Your search results

Glossary of Common Santa Fe Architectural Terms

If you’re looking for a property in Santa Fe, these are some of the terms you’ll run across in short order.

Be sure to ask if you have questions about any of these terms, or are looking for particular features in a home. Check my listing photos to see examples of these and other elements of Santa Fe style!

Adobe: Sun-dried mud bricks that have been in use as a building material for thousands of years; a staple of Santa Fe style. They originated in the Middle East. You can watch a video of two techniques for making the bricks here.

Alancena: A type of cupboard that’s built into an interior adobe wall.

Arana: [Ah-Rah-Na] A traditional chandelier, made of wood and usually having a cross- or spider -shaped design.

Banco: [BAHN-ko] A bench built at the base of a wall, usually made of adobe, though other materials are sometimes used.

Canales: [Cah-NAH-lays] A type of drain spout used with flat roofs. They keep adobe walls safe from falling water and extend from the parapet of the roof.

Corbel: A wood bracket, having a scroll shape, that is used to support a viga.

Entrada: [En-TRAH-dah] An entryway.

Flagstone: A paving material made out of flat stone, commonly seen used on patios and walkways.

Historic Styles Ordinances: The ordinances designed to preserve the historical architectural style associated with Santa Fe. Read more here.

Horno: An adobe oven, used for cooking bread.

Kiva: [KEE-vah] A type of fireplace.

Latillas: [La-TEE-Yas] Juniper or alder branches, used for ceilings and to construct coyote fences.

Nicho: [NEE-cho] A small niche set in an interior adobe wall, traditionally used to display art or santos.

Placita: [Plah-SEE-Tah] Spanish term for courtyard.

Portal: [Por-TAHL] Spanish term for a porch. In New Mexico, they frequently have a post-supported roof with corbels and zapatas.

Puerta: The Spanish word for “door”.

Rajas: [RAH-hahs] Split juniper that is used in the fashion of latillas for ceilings.

Sala: [Sah-lah] The living room or parlor.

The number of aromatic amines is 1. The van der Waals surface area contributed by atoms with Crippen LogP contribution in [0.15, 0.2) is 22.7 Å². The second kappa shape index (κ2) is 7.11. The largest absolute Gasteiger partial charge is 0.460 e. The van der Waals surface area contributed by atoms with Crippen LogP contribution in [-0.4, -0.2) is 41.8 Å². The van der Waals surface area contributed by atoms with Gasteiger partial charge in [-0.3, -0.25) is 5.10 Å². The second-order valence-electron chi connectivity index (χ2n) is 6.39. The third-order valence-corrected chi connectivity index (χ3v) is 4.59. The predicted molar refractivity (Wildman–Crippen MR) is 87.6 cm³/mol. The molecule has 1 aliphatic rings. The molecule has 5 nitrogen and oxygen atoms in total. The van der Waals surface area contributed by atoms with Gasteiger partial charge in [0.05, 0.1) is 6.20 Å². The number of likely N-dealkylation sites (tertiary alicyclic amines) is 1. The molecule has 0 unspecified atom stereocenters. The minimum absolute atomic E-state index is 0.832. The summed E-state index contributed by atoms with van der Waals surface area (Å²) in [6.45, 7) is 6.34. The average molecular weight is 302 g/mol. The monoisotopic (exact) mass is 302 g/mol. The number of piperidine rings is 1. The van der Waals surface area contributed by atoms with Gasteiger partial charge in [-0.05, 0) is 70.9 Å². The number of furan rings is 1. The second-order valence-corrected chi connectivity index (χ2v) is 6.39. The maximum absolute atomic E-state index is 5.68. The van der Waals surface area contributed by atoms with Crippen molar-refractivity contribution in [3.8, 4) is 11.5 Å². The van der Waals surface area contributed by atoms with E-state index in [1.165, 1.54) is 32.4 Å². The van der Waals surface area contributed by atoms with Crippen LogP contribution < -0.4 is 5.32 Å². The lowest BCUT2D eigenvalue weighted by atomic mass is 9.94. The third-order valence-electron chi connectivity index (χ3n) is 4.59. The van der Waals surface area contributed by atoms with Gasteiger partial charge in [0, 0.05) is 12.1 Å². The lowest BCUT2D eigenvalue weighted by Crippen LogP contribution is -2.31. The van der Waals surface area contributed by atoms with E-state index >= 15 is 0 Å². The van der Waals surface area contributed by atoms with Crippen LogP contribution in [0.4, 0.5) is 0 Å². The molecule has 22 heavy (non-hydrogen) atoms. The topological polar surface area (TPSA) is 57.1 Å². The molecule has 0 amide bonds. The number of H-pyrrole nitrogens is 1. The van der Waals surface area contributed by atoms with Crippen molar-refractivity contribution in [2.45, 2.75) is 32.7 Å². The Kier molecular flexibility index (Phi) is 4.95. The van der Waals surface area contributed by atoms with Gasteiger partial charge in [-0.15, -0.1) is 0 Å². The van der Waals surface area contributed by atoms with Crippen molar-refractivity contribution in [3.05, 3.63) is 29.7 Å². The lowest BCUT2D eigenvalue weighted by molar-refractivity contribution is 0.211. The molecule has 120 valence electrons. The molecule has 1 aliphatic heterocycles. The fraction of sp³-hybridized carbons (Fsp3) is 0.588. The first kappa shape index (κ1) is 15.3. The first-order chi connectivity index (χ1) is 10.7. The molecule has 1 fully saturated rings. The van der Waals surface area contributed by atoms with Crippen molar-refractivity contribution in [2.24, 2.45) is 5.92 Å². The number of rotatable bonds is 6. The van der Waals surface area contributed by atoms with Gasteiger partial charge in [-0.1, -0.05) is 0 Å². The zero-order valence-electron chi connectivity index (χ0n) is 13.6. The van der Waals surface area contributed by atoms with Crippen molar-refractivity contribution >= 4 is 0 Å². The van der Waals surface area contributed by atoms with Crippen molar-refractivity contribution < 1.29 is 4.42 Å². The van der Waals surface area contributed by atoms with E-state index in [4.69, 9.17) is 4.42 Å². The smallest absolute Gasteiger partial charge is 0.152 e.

Saltillo Tile: [Salt-EE-yo] Named for the city from which it originated in Mexico. This is a terra-cotta tile, mostly having earth-tone coloration and which comes in varying shapes.

Spanish Pueblo Revival Style: A very common architectural style in Santa Fe, characterized by adobe construction with a flat roof. Canales are typical of the style. Vigas are usually visible projecting from the front exterior wall of the structure. These are usually single-story homes.

Stucco: [Stuk-oh] A type of decorative coating, often used to provide a more attractive exterior on concrete and cinder block construction.

Talavera Tile: [Tah-lah-ver-ah] Named for Talavera de la Reina, Spain, this is a type of Mexican tile that has Moorish designs.

Territorial Revival Style: Based on the Spanish-Pueblo style, this type of architecture features brick coping on parapets and sharper edges. The style is also known for milled-wood details, typically painted white, including pedimented lintels on window frames and squared portal posts.

Torta: A traditional covering for viga/latilla ceilings, made of packed mud.

Trastero: [Trah-stare-oh] A cupboard.

Ventana: [Ven-TAH-na] The Spanish word meaning “window”.

Viga: [VEE-gah] A debarked log used as a ceiling beam. See image.

Zapata: A double ended support beam joint similar to a corbel, having a double end.

Credits and Further Resources:

Some of the above definitions courtesy of: The Santa Fe New Mexican Real Estate Guide.

The Old Santa Fe Association:

http://www.oldsantafe.org/osfahistory.html

The Santa Fe Travel Site at:

http://santafe.org/Visiting_Santa_Fe/About_Santa_Fe/Santa_Fe_Architecture/

  • Just Published

  • Marilyn Foss

    (505) 231-2500

    Sotheby's International Realty®
    326 Grant Avenue
    Santa Fe, NM 87501
  • Santa Fe
    67°
    Mostly Cloudy / Wind
    05:5220:08 MDT